The number of people involved in artisanal and small-scale mining (ASM) activities have been increasing globally. In Africa, specifically, the figures are estimated to be 9 million. This is an increase from an estimated 3 and 3.5 million in 1999. Presently, the ASM sector accounts for the largest mining workforce in Africa. Since ASM became part of the development agenda in the 1970s, many developing countries have acknowledged the sector’s importance in its role in local socio-economic development and have initiated a series of interventions aimed at formalizing the sector. In parallel, significant amount of research has been conducted to understand the sector and to address the negative externalities associated with the sector which for many decades have hindered the development of the sector in line with the respective national development agendas and on the African continent, the Yaoundé Vision on ASM and the African Mining Vision (AMV). To date, ASM remains a contentious issue characterized by misconceptions brought by the lack of clarity on the definition of ASM and issues surrounding its legitimacy as a source of livelihood.
While some countries have success stories to share in terms of the formalization of the ASM sector, South Africa has lagged behind developments in the rest of Africa with possible devastating consequences to its economy and people. Over the past few years, South Africa has seen an escalation of illegal ASM activities predominantly in the gold sector. This upsurge is driven by the limited economic opportunities in the country amid high unemployment rate and rising poverty levels. The loss of employment in the formal mining sector has also contributed to the scourge of illegal mining. Well over 300 lives have been lost in illegal mining activities between 2012 and 2016 and these are linked to rock falls, explosive accidents, gas poisoning, security and police battles and turf wars.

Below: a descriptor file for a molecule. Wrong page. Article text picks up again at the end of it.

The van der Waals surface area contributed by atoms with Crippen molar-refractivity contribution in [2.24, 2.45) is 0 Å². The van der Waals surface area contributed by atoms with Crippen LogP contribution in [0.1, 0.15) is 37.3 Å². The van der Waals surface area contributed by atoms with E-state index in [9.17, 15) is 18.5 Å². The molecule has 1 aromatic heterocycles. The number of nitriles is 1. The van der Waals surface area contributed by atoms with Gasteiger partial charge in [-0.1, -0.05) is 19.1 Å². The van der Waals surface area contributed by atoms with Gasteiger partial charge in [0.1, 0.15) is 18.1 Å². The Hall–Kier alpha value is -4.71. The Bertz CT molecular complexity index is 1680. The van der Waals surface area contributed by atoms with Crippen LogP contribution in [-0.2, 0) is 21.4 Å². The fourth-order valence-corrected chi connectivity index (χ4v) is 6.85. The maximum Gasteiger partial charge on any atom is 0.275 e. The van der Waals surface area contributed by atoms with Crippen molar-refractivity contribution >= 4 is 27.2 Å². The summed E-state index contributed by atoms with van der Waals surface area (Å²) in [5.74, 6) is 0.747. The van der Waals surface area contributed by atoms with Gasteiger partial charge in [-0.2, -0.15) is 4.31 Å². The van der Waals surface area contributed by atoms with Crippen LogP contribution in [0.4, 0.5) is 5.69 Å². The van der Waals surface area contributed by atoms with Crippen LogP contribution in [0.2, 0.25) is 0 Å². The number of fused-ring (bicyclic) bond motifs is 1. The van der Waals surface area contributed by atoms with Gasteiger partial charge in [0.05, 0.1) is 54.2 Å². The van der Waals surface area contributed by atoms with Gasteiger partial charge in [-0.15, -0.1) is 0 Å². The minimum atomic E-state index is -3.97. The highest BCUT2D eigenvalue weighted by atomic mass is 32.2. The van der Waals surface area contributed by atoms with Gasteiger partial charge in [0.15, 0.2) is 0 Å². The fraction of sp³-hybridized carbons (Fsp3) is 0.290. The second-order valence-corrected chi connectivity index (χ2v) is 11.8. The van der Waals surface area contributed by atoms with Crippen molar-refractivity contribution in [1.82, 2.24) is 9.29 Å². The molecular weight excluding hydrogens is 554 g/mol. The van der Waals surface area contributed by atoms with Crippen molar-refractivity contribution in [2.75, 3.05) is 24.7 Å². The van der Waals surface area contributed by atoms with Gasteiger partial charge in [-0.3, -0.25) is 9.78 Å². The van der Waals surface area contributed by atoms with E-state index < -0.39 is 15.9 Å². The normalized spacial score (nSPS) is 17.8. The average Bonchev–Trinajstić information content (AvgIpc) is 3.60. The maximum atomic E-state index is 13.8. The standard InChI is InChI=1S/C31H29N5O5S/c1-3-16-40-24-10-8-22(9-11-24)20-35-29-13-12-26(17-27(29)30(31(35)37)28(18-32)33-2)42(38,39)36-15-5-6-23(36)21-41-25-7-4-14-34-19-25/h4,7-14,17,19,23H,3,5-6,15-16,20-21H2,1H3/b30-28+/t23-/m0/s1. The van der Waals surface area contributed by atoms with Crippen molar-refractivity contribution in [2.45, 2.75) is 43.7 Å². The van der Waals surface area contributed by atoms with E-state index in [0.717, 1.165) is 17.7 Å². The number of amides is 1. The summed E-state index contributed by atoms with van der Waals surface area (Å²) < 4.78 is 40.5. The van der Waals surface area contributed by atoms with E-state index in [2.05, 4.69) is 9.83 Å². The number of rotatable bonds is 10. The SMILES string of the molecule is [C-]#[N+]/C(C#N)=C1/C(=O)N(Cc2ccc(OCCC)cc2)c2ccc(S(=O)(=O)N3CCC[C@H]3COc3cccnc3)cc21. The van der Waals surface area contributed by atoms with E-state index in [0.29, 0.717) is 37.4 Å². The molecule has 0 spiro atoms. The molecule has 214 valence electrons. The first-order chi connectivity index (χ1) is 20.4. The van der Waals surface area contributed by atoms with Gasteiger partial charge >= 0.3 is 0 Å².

As a signatory to the AMV, it has become crucial for South Africa to diversify and create a mining sector that harnesses the potential of ASM to advance integrated and sustainable local socio-economic development. Accordingly, it is also important for mining practitioners to use their knowledge of mining to ensure that ASM operators work safely, effectively and efficiently to ensure the future viability of the South African mining industry, while leveraging opportunities for local socio-economic development.
This conference aims to provide a platform which brings together stakeholders working in the ASM sector to share experiences and learn from each other. Specifically, the conference seeks to expose South Africa to the successes and failures of ASM formalization efforts as seen in other developing countries particularly in the SADC region. In this context, this conference endeavour to explore policy and legislative changes that would optimize the current ASM legislative framework in South Africa in line with the aspirations of the AMV to deliver on the objectives of the National Development Plan. The conference aims to consider the implications of the future mining industry in South Africa where ASM is rejected on the one hand, and where ASM is encouraged and properly regulated on the other and used as a tool of poverty alleviation. With South Africa being amongst the largest mineral producing countries in the world, this conference will also explore the relationship between the large-scale mining (LSM) sector and ASM sector in the country with a view of bridging the gap between the two sectors for shared socioeconomic
This conference seeks to go beyond the sharing of knowledge and encompasses the transfer of skills and experiences as well. The objectives of the conference are to: